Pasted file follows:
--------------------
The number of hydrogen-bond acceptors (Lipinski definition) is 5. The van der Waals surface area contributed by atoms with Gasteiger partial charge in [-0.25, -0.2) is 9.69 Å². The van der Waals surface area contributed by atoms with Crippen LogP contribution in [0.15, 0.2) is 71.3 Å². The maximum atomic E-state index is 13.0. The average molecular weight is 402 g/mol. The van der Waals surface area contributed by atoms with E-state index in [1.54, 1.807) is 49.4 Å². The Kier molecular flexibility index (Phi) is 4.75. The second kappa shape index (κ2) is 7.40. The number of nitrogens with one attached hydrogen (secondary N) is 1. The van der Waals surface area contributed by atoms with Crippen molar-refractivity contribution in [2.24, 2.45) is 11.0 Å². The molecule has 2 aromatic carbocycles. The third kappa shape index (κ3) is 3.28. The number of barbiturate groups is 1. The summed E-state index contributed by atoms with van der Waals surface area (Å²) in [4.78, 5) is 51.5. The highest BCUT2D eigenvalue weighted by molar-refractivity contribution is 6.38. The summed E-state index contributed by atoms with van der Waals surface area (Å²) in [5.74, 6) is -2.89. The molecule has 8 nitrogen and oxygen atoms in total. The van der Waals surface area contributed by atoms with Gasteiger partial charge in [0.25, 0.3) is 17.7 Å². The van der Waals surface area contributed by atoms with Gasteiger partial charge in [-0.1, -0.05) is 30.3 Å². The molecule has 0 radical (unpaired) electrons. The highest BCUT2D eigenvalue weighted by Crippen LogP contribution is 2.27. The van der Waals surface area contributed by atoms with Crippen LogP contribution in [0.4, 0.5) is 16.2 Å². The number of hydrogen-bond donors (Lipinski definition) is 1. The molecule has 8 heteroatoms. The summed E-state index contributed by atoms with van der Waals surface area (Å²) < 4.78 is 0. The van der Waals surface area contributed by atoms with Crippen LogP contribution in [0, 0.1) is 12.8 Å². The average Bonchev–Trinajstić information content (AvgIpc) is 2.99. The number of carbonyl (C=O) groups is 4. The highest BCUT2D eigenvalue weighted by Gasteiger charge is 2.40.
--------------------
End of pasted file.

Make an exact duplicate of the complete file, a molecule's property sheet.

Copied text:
The number of hydrogen-bond acceptors (Lipinski definition) is 5. The van der Waals surface area contributed by atoms with Gasteiger partial charge in [-0.25, -0.2) is 9.69 Å². The van der Waals surface area contributed by atoms with Crippen LogP contribution in [0.15, 0.2) is 71.3 Å². The maximum atomic E-state index is 13.0. The average molecular weight is 402 g/mol. The van der Waals surface area contributed by atoms with E-state index in [1.54, 1.807) is 49.4 Å². The Kier molecular flexibility index (Phi) is 4.75. The second kappa shape index (κ2) is 7.40. The number of nitrogens with one attached hydrogen (secondary N) is 1. The van der Waals surface area contributed by atoms with Crippen molar-refractivity contribution in [2.24, 2.45) is 11.0 Å². The molecule has 2 aromatic carbocycles. The third kappa shape index (κ3) is 3.28. The number of barbiturate groups is 1. The summed E-state index contributed by atoms with van der Waals surface area (Å²) in [4.78, 5) is 51.5. The highest BCUT2D eigenvalue weighted by molar-refractivity contribution is 6.38. The summed E-state index contributed by atoms with van der Waals surface area (Å²) in [5.74, 6) is -2.89. The molecule has 8 nitrogen and oxygen atoms in total. The van der Waals surface area contributed by atoms with Gasteiger partial charge in [0.25, 0.3) is 17.7 Å². The van der Waals surface area contributed by atoms with Gasteiger partial charge in [-0.1, -0.05) is 30.3 Å². The molecule has 0 radical (unpaired) electrons. The highest BCUT2D eigenvalue weighted by Crippen LogP contribution is 2.27. The van der Waals surface area contributed by atoms with Crippen LogP contribution in [0.4, 0.5) is 16.2 Å². The number of hydrogen-bond donors (Lipinski definition) is 1. The molecule has 8 heteroatoms. The summed E-state index contributed by atoms with van der Waals surface area (Å²) < 4.78 is 0. The van der Waals surface area contributed by atoms with Crippen LogP contribution in [0, 0.1) is 12.8 Å². The average Bonchev–Trinajstić information content (AvgIpc) is 2.99. The number of carbonyl (C=O) groups is 4. The highest BCUT2D eigenvalue weighted by Gasteiger charge is 2.40.